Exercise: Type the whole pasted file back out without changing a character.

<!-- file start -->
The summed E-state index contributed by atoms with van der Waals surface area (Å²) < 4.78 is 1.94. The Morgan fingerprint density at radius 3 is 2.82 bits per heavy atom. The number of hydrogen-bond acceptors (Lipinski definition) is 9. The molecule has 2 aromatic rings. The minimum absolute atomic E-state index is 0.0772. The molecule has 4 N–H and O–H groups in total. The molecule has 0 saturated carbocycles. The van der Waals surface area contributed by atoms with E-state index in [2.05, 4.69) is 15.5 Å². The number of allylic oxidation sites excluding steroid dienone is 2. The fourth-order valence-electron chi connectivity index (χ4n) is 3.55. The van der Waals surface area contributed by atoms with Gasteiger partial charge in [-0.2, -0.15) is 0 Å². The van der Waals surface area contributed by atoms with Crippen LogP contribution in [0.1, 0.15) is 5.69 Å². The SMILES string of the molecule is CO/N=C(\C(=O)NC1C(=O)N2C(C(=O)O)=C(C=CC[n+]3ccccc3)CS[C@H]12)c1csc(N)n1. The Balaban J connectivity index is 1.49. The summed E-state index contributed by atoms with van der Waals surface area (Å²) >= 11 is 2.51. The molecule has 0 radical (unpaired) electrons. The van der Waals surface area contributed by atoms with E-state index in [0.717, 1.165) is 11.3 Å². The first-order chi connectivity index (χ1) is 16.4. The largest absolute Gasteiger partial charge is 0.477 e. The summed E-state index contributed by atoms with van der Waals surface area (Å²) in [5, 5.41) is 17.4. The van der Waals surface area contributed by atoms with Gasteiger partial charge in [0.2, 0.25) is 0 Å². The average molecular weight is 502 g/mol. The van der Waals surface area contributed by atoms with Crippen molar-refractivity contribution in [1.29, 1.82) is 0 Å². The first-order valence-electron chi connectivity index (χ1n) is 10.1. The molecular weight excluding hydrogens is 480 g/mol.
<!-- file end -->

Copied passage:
The summed E-state index contributed by atoms with van der Waals surface area (Å²) < 4.78 is 1.94. The Morgan fingerprint density at radius 3 is 2.82 bits per heavy atom. The number of hydrogen-bond acceptors (Lipinski definition) is 9. The molecule has 2 aromatic rings. The minimum absolute atomic E-state index is 0.0772. The molecule has 4 N–H and O–H groups in total. The molecule has 0 saturated carbocycles. The van der Waals surface area contributed by atoms with E-state index in [2.05, 4.69) is 15.5 Å². The number of allylic oxidation sites excluding steroid dienone is 2. The fourth-order valence-electron chi connectivity index (χ4n) is 3.55. The van der Waals surface area contributed by atoms with Gasteiger partial charge in [-0.2, -0.15) is 0 Å². The van der Waals surface area contributed by atoms with Crippen LogP contribution in [0.1, 0.15) is 5.69 Å². The SMILES string of the molecule is CO/N=C(\C(=O)NC1C(=O)N2C(C(=O)O)=C(C=CC[n+]3ccccc3)CS[C@H]12)c1csc(N)n1. The Balaban J connectivity index is 1.49. The summed E-state index contributed by atoms with van der Waals surface area (Å²) >= 11 is 2.51. The molecule has 0 radical (unpaired) electrons. The van der Waals surface area contributed by atoms with E-state index in [0.717, 1.165) is 11.3 Å². The first-order chi connectivity index (χ1) is 16.4. The largest absolute Gasteiger partial charge is 0.477 e. The summed E-state index contributed by atoms with van der Waals surface area (Å²) in [5, 5.41) is 17.4. The van der Waals surface area contributed by atoms with Gasteiger partial charge in [0.2, 0.25) is 0 Å². The average molecular weight is 502 g/mol. The van der Waals surface area contributed by atoms with Crippen molar-refractivity contribution in [1.29, 1.82) is 0 Å². The first-order valence-electron chi connectivity index (χ1n) is 10.1. The molecular weight excluding hydrogens is 480 g/mol.